Over the years I’ve come to appreciate the diversity of observations people make when talking and writing about what they see in the Oyster Art. Visitors to my gallery are always pointing out different things they see in my artwork. The Shell of a Story writing competition provided people with an opportunity to be creative with their writing when presented with a visual prompt.
Congratulations and thanks to Lisa Germany from Sisimiut, Greenland for her winning story entitled TRUTHSAYER the name now given to this piece of Oyster Art available for purchase here. The story-starter caption, sourced from Lisa’s story reads as follows: “The golden pen was the weapon used by the Truthsayer to pierce the hardened shell of everyday life.”
This year’s visual prompt inspired her story which took me on a journey I had not considered, and one I hope you will enjoy reading.
“It is the only way I know.
The only way to pierce the hardened shell of everyday life.
To penetrate the chaos of thoughts that lie just underneath.
The swirling clouds that obscure the vision I so desperately seek.
The tight embrace of water that drowns my real desires.
The infinite, inner cosmos of petty distractions in which I am lost.
It is a golden pen.
The only weapon I’ve found that works for me.
That reveals myself to myself.
An injection of clarity that clears the fog of unimportant details.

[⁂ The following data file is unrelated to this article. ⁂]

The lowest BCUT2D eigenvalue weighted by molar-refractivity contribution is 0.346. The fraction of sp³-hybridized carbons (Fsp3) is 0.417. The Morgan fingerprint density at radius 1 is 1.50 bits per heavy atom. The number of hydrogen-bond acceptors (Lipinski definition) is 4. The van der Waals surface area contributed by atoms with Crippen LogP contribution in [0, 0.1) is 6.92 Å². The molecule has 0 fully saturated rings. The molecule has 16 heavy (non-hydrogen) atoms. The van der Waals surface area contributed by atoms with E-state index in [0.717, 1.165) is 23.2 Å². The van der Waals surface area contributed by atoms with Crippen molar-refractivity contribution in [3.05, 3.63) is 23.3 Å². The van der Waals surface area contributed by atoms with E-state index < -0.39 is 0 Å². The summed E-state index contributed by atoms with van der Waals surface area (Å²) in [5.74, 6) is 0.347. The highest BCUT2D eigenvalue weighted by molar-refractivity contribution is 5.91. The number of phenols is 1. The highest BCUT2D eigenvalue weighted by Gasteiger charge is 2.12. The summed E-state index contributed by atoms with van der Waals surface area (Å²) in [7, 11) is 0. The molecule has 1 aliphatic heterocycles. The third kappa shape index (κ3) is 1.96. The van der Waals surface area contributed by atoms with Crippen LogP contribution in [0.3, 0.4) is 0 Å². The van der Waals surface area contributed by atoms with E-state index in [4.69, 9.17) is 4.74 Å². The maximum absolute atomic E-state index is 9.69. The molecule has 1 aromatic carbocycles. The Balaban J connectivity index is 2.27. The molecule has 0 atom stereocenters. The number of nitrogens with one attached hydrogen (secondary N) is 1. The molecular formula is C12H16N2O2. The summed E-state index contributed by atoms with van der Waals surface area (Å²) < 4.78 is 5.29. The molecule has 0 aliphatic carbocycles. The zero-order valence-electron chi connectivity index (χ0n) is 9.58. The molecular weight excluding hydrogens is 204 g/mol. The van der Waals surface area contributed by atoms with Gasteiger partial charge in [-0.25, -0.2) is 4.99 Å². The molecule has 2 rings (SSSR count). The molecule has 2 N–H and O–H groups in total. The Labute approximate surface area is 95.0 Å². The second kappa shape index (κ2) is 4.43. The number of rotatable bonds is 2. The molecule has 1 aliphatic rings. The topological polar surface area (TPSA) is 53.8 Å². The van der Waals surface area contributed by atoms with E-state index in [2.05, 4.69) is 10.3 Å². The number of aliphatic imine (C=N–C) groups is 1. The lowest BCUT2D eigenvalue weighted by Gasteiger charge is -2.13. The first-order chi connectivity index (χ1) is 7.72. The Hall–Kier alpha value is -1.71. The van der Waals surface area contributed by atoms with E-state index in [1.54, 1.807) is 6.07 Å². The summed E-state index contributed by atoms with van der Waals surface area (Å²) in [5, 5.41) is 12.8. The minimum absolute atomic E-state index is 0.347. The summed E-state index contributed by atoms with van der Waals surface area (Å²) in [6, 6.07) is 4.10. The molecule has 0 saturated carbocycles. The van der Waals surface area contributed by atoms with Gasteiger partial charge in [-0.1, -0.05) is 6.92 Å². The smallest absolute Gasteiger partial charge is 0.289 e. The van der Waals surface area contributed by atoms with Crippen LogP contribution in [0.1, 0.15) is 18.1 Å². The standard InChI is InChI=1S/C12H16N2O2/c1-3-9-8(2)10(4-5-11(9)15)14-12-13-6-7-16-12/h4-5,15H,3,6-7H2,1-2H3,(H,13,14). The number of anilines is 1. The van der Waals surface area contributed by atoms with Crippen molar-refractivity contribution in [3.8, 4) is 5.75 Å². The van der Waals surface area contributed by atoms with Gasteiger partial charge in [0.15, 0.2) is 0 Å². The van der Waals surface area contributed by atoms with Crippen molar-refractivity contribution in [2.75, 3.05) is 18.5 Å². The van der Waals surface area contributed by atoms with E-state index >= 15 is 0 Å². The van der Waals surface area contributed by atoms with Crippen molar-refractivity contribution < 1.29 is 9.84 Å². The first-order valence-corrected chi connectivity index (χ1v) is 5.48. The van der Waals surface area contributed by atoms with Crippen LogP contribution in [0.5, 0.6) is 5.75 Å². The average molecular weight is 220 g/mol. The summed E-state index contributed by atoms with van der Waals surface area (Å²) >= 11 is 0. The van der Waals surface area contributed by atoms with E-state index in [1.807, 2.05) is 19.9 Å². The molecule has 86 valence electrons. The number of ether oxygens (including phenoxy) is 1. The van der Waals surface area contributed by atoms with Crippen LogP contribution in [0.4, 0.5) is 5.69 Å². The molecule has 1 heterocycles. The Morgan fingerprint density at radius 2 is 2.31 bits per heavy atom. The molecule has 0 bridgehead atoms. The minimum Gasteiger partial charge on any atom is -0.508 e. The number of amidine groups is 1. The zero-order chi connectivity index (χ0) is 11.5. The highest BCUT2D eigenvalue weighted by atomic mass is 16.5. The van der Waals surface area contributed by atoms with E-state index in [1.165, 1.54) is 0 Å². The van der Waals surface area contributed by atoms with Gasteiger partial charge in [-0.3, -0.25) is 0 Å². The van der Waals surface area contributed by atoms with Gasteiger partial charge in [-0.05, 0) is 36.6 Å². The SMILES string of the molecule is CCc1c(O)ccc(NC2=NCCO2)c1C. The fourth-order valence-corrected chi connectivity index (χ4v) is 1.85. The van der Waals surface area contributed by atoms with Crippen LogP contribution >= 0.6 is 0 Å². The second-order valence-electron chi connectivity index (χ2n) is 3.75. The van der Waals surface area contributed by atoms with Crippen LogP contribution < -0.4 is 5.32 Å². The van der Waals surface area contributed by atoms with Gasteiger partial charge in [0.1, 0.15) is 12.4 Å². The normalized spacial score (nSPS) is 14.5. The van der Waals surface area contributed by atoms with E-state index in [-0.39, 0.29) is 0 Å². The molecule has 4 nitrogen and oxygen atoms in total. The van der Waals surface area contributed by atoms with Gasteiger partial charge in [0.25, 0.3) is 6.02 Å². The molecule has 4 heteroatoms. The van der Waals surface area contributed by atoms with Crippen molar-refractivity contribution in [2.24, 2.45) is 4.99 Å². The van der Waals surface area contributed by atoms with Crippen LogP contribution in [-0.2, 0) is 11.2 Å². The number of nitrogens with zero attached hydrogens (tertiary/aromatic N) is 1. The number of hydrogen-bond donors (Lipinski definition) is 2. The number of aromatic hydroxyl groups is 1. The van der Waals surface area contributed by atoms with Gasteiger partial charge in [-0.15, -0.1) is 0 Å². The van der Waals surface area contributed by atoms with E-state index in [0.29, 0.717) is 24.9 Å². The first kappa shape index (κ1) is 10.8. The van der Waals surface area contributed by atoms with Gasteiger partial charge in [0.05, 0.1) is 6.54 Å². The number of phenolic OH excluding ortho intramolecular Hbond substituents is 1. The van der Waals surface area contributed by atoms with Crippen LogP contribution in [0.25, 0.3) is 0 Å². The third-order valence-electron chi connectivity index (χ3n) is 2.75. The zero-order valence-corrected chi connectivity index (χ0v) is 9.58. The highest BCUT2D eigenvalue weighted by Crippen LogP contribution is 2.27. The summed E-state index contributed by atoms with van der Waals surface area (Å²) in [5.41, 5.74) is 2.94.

A submarine diving into my deepest thoughts.
A spaceship journeying to my inner world.
My greatest ally in discovering the hidden pearl of my true self.”
The wild oyster shell used for the visual prompt was provided by Brackley Bay Oyster Company, who farm one of the oldest and most storied oyster leases on Prince Edward Island.
Almost 100 years ago, Lorne and Edith MacMillan pioneered the oyster industry on Prince Edward Island by inventing equipment that made oyster fishing more productive and efficient. They farmed and shipped oysters around the world from the same lease that Brackley Bay Oyster Company fishes today. Robbie Moore and partner Kendra Mills represent a new generation of oyster farmers who are committed to producing a sustainable product. Wild caught oysters are less perfectly shaped and need back-breaking hours of tonging to harvest—but this couple think the results are worth it.
I also want to share three of the other story submissions, each one taking me on a completely different journey of appreciation for the artwork.
“DEAREST” by Angel Beran
Philippines, Tuguegarao Cagayan
Once belonging down the rough neighborhoods of Deighbury, a young man’s talent— painting so-intricate that his play of pigments can turn the piece even more alive than the actual view—made his way to be the King’s personal painter. He had only one work: to paint every scenery the king wanted.
An artist privilege, they said, for he got his own house and supplies by merely painting. But he had one weakness unbeknownst by many. He cannot paint faces. Though tried a couple times, his hands just won’t cooperate. But it didn’t matter to him.
Not until his eyes met Maire, the youngest princess.
While he was sketching the sea from the rooftop, she spoke, “I am very fond of the waves… I always watch them from here.” He paused from drawing and turned around. Maire smiled. That was the moment he felt the certain rush to paint someone’s divine eyes and succulent lips; someone’s curved lashes and gleaming skin. Yet as much as how desperate he tried to, he still can’t.